Emergency Planning and Community Right-to-Know Act (1986) (Major Acts of Congress)
John Cary Sims
Excerpt from the Emergency Planning and Community Right-To-Know Act
Not later than six months after October 17, 1986, the Governor of each State shall appoint a State emergency response commission.... Not later than nine months after October 17, 1986, the State emergency response commission shall designate emergency planning districts in order to facilitate preparation and implementation of emergency plans.... Not later than 30 days after designation of emergency planning districts or 10 months after October 17, 1986, whichever is earlier, the State emergency response commission shall appoint members of a local emergency planning committee for each emergency planning district.
The Emergency Planning and Community Right-To-Know Act of 1986 (EPCRA) (88 Stat. 2156) establishes a framework of state, regional, and local agencies that can inform the public about the presence of hazardous and toxic chemicals and provide for emergency response if accidental release of such chemicals threatens public health.
Congress passed EPCRA in response to the tragedy in Bhopal, India, in December 1984, in which many thousands were killed by an accidental release of a toxic chemical from a Union Carbide facility. Within the year, a similar but less serious accident occurred in Institute, West Virginia. The disorganized response of local authorities prompted further calls for systematic planning in anticipation of such incidents. Those in support of such planning also argued for improved disclosure to the public about the use, storage, and release of dangerous chemicals.
The act requires systematic planning at the state and local level to prepare responses to emergencies created by chemical releases. Under the act, facilities that exceed specified threshold amounts of hazardous chemicals must make recurrent reports to authorities. EPCRA limits the use of the "trade secret" protection, which allows facilities to withhold the specific chemical identity of the substances they use.
The legislative debate that led to the passage of EPCRA involved a much broader range of issues than those addressed in the act itself. EPCRA was closely related to the "Superfund" legislation, formally known as the Comprehensive Environmental Response, Compensation, and Liability Act (CERCLA). Congress enacted EPCRA as part of the Superfund Amendments and Reauthorization Act of 1986. Intense controversy developed over the cost of the Superfund legislation. President Ronald Reagan threatened to veto the bill, and the bill's supporters planned to mount an effort to override that veto. However, Reagan signed the statute on October 17, 1986, as he had been urged to do by the head of the Environmental Protection Agency (EPA).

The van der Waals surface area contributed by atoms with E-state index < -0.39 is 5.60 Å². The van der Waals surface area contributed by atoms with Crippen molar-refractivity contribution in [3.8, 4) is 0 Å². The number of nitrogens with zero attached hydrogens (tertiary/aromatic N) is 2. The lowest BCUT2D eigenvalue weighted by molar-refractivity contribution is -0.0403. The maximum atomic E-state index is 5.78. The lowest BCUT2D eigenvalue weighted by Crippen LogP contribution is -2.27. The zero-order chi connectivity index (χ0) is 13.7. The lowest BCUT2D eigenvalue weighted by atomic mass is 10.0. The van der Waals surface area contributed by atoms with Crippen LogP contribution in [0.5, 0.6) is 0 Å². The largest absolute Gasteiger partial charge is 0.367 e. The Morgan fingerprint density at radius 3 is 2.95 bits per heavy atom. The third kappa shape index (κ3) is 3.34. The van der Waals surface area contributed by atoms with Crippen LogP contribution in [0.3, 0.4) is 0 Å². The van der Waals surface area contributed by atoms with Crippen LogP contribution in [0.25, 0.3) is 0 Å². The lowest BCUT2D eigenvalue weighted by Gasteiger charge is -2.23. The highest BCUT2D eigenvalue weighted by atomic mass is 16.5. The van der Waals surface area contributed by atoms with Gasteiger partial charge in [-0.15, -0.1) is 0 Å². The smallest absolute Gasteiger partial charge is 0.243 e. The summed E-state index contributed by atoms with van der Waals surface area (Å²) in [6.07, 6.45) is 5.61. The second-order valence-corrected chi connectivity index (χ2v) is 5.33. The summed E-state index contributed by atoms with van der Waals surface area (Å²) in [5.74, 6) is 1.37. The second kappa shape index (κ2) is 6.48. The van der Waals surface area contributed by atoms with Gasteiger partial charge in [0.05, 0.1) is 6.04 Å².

EPCRA is enforced in a variety of ways. The EPA may use a broad range of enforcement mechanisms, and those violating the act may be subject to criminal, civil, or administrative penalties. State and local governments may also seek civil penalties or ask courts to issue injunctions to stop a particular action at a facility. Private individuals and other entities can also take action against alleged violators. The EPA must be notified sixty days before an enforcement action is filed by others against the owner or operator of a chemical facility. If the agency is "diligently" seeking enforcement then no other enforcement action is permitted against the owner.
EPCRA has improved governmental planning to deal with releases of dangerous chemicals that may harm the public, and the reports required by the act have greatly expanded the amount of information available to the public about risks relating to such substances.
The Internet has made this information easy to obtain for those interested in receiving it. EPCRA's system of community notification uses the material safety data sheets (MSDS) prepared under the requirements of the Occupational Safety and Health Act of 1970 (OSHA). Over the years that EPCRA has been in force, the reported releases of toxic chemicals into the environment have decreased significantly, suggesting that the statute has been effective in reducing the risks to communities. However, some have suggested that EPCRA is less effective than it seems. This is because the chemicals industry has to some extent shifted from using chemicals subject to EPCRA reporting to alternative dangerous chemicals that are beyond the reach of the statute.
See also: COMPREHENSIVE ENVIRONMENTAL RESPONSE, COMPENSATION, AND LIABILITY ACT; NATIONAL ENVIRONMENTAL POLICY ACT; OCCUPATIONAL SAFETY AND HEALTH ACT OF 1970.